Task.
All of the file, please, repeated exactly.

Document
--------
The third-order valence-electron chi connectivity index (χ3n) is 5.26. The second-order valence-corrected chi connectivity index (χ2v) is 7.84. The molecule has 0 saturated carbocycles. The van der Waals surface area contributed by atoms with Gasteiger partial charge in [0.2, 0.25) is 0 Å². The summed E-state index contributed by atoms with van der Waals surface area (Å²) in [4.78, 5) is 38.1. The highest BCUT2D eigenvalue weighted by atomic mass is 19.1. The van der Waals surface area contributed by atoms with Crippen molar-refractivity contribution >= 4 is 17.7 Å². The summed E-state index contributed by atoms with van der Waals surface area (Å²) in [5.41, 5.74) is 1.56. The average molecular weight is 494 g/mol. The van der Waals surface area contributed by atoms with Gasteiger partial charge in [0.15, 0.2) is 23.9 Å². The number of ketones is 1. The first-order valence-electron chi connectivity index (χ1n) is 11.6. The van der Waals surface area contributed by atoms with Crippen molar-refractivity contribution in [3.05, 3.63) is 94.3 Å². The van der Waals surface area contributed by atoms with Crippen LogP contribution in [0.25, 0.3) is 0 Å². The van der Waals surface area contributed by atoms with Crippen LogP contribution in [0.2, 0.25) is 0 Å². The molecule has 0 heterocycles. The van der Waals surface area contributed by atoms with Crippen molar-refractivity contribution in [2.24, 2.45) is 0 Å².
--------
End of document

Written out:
The third-order valence-electron chi connectivity index (χ3n) is 5.26. The second-order valence-corrected chi connectivity index (χ2v) is 7.84. The molecule has 0 saturated carbocycles. The van der Waals surface area contributed by atoms with Gasteiger partial charge in [0.2, 0.25) is 0 Å². The summed E-state index contributed by atoms with van der Waals surface area (Å²) in [4.78, 5) is 38.1. The highest BCUT2D eigenvalue weighted by atomic mass is 19.1. The van der Waals surface area contributed by atoms with Crippen molar-refractivity contribution >= 4 is 17.7 Å². The summed E-state index contributed by atoms with van der Waals surface area (Å²) in [5.41, 5.74) is 1.56. The average molecular weight is 494 g/mol. The van der Waals surface area contributed by atoms with Gasteiger partial charge in [0.15, 0.2) is 23.9 Å². The number of ketones is 1. The first-order valence-electron chi connectivity index (χ1n) is 11.6. The van der Waals surface area contributed by atoms with Crippen molar-refractivity contribution in [3.05, 3.63) is 94.3 Å². The van der Waals surface area contributed by atoms with Crippen LogP contribution in [0.25, 0.3) is 0 Å². The van der Waals surface area contributed by atoms with Crippen LogP contribution in [0.2, 0.25) is 0 Å². The molecule has 0 heterocycles. The van der Waals surface area contributed by atoms with Crippen molar-refractivity contribution in [2.24, 2.45) is 0 Å².